One of the things I like most about this novel is that Jennifer Becton didn't change Caroline's overall personality. She stayed true to Jane Austen's vision. The only difference is this story is told from Caroline's point of view so we get to see the motivation and reasoning in the decisions that she makes. I think the author did a fantastic job of portraying the hardships for women in regency times. I also like the new characters that the author introduces. I love Caroline's mother, Elthea. She's more like Mr. Bingley personality wise and was a joy to read about. Mr. Rushton is swoon worthy. He's not afraid to stand up to Caroline. Mr. Charlton is also swoon worthy but he's a bit of a cad. Which personally, I like.
    This is another fantastic book by Jennifer Becton. I love how Becton takes the supporting characters from Pride and Prejudice and gives them their own story. She filled this novel with humor, wit, and retribution. Caroline Bingley is a feisty character that is fun to read about. Jennifer Becton didn't really change Caroline Bingley but she did change the way I feel about her.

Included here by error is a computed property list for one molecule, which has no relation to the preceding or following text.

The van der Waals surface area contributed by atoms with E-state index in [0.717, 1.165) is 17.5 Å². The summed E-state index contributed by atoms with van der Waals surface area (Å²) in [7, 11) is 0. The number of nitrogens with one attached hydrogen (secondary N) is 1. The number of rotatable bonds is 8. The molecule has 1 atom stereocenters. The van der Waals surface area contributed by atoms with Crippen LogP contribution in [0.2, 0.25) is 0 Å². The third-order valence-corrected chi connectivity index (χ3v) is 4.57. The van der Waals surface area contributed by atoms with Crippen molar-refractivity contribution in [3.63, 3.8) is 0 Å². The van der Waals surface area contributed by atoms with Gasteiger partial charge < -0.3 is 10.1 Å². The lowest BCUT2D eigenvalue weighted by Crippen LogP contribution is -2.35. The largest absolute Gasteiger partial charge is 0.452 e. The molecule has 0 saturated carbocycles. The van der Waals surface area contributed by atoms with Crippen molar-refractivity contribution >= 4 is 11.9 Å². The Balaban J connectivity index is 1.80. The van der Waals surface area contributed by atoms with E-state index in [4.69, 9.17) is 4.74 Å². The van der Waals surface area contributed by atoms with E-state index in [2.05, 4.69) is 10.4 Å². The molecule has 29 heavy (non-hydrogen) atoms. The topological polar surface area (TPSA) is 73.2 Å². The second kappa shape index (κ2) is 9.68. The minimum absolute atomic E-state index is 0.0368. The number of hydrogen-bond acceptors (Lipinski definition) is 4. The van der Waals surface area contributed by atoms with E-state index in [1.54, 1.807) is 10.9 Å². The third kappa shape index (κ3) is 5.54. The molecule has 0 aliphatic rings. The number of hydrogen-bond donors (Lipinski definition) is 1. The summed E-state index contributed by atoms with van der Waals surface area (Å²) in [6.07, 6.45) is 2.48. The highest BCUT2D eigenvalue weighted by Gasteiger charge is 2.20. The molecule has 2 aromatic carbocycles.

2 out of 2 people found this review helpful.

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  • Posted October 1, 2011

    Becton Triumphs Again with Another Pride and Prejudice Continuation

    Caroline Bingley. For Austen fans even hearing the name can bring up feelings varying from annoyance to revulsion. For me, the feeling I get is kind of the same as the one that shimmies up your spine when someone scrapes their nails down a chalkboard. That "Oh my gosh, why? Make it stooooop" feeling. Caroline is one of the best examples of what I call "Austen's smack-able characters," and she could write some pretty darn smack worthy characters (Pretty much everyone in Sense and Sensibility for example)! You love to hate Caroline.